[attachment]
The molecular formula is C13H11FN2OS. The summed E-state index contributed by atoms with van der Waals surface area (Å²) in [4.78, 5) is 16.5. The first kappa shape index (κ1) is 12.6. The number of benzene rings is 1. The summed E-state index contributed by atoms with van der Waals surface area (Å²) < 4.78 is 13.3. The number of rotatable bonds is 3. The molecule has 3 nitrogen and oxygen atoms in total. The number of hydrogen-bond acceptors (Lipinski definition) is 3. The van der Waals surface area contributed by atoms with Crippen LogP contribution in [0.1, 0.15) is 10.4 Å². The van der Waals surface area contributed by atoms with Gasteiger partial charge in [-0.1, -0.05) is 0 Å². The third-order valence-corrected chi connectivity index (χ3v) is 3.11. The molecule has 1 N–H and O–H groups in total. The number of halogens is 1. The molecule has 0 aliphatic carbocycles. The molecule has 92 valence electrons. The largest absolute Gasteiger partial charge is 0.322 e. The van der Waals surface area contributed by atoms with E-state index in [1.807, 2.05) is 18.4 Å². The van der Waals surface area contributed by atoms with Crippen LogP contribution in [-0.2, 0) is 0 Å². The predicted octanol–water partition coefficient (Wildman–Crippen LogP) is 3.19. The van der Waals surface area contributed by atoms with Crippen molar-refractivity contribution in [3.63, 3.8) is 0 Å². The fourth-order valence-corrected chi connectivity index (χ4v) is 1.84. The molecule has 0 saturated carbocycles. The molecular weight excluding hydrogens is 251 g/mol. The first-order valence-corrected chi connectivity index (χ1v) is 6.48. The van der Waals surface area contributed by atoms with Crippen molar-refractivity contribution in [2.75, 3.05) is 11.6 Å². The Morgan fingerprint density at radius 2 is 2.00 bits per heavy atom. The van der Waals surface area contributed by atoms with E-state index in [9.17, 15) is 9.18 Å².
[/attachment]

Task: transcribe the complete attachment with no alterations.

The molecular formula is C13H11FN2OS. The summed E-state index contributed by atoms with van der Waals surface area (Å²) in [4.78, 5) is 16.5. The first kappa shape index (κ1) is 12.6. The number of benzene rings is 1. The summed E-state index contributed by atoms with van der Waals surface area (Å²) < 4.78 is 13.3. The number of rotatable bonds is 3. The molecule has 3 nitrogen and oxygen atoms in total. The number of hydrogen-bond acceptors (Lipinski definition) is 3. The van der Waals surface area contributed by atoms with Crippen LogP contribution in [0.1, 0.15) is 10.4 Å². The van der Waals surface area contributed by atoms with Gasteiger partial charge in [-0.1, -0.05) is 0 Å². The third-order valence-corrected chi connectivity index (χ3v) is 3.11. The molecule has 1 N–H and O–H groups in total. The number of halogens is 1. The molecule has 0 aliphatic carbocycles. The molecule has 92 valence electrons. The largest absolute Gasteiger partial charge is 0.322 e. The van der Waals surface area contributed by atoms with E-state index in [1.807, 2.05) is 18.4 Å². The van der Waals surface area contributed by atoms with Crippen LogP contribution in [-0.2, 0) is 0 Å². The predicted octanol–water partition coefficient (Wildman–Crippen LogP) is 3.19. The van der Waals surface area contributed by atoms with Crippen molar-refractivity contribution in [3.63, 3.8) is 0 Å². The fourth-order valence-corrected chi connectivity index (χ4v) is 1.84. The molecule has 0 saturated carbocycles. The molecular weight excluding hydrogens is 251 g/mol. The first-order valence-corrected chi connectivity index (χ1v) is 6.48. The van der Waals surface area contributed by atoms with Crippen molar-refractivity contribution in [2.75, 3.05) is 11.6 Å². The Morgan fingerprint density at radius 2 is 2.00 bits per heavy atom. The van der Waals surface area contributed by atoms with E-state index in [9.17, 15) is 9.18 Å².